To make the interior I started with a gum paste floor with cutouts to let the light through from all the white LEDs embedded in the base. In order to enhance the illusion of interior space and elevate the bottom of the central console sufficiently to make it easily visible through the windows, I gave the floor a serpentine curve, supported by gum paste struts. Then I stuck a layer of rice paper to the top of the gum paste floor and painted it dark grey with food coloring. On top of this I piped grey royal icing expanded steel. It went pretty quickly, because I got a lot of practice making royal icing expanded steel when I was making the Demolition Cake. To give it a nice sheen, I went over it with some silver luster dust.

Now it was time to make the control console. Fortunately, thanks to the mirrors, I only needed to make one eighth of it. The console structure is gum paste and sheet gelatin, assembled around blue, green, and aqua LEDs and attached to the mirrors with clear piping gel. Then I had a good time sticking on a myriad of gum paste and royal icing levers, dials, cables, monitors, etc. At times the mirrors made things a little difficult because it was sometimes hard to remember which was the real console and which was the reflection. Liberal use of silver, bronze, and gold luster dust made everything nice and shiny.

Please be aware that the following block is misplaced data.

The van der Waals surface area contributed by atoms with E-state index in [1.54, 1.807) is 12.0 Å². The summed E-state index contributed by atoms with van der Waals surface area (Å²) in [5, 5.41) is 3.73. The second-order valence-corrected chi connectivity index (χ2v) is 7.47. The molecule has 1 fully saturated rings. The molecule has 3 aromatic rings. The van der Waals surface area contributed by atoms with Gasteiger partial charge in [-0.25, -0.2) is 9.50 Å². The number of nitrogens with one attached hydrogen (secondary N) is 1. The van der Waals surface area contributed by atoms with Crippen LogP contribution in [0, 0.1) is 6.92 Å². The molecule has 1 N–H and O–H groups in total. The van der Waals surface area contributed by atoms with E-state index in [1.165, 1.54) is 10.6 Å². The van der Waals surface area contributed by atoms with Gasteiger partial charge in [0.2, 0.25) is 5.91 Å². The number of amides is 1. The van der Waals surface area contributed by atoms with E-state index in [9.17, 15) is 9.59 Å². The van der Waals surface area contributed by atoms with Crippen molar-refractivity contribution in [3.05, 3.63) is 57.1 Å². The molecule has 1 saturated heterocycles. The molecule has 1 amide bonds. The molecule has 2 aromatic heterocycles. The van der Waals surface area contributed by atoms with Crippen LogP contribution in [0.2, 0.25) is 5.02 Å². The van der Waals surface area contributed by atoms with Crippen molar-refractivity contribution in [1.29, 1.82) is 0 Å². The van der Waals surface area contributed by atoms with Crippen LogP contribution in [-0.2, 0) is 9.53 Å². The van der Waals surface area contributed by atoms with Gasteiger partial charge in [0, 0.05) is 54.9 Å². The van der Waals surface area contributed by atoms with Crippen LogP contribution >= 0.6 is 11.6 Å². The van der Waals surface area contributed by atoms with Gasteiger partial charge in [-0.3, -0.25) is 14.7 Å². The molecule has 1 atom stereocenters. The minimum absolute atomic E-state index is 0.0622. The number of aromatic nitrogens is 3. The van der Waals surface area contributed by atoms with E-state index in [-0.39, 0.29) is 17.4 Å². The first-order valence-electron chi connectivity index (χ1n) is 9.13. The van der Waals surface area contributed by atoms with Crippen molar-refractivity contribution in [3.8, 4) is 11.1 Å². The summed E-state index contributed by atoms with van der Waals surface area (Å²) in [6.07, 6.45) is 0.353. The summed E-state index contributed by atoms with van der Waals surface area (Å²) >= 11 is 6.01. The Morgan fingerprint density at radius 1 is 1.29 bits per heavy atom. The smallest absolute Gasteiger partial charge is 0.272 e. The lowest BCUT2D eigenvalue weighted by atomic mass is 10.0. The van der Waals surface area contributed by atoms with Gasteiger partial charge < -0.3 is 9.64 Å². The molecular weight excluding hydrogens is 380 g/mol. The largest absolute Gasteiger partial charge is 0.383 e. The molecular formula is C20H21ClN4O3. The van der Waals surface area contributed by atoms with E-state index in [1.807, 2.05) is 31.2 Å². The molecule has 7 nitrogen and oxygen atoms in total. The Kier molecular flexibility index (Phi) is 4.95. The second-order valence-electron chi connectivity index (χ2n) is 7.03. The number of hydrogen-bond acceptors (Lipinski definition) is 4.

With the interior finished, I assembled the exterior gum paste pieces, adding the royal icing molding around the perimeter of each recessed panel, and installing the window mullions and backing.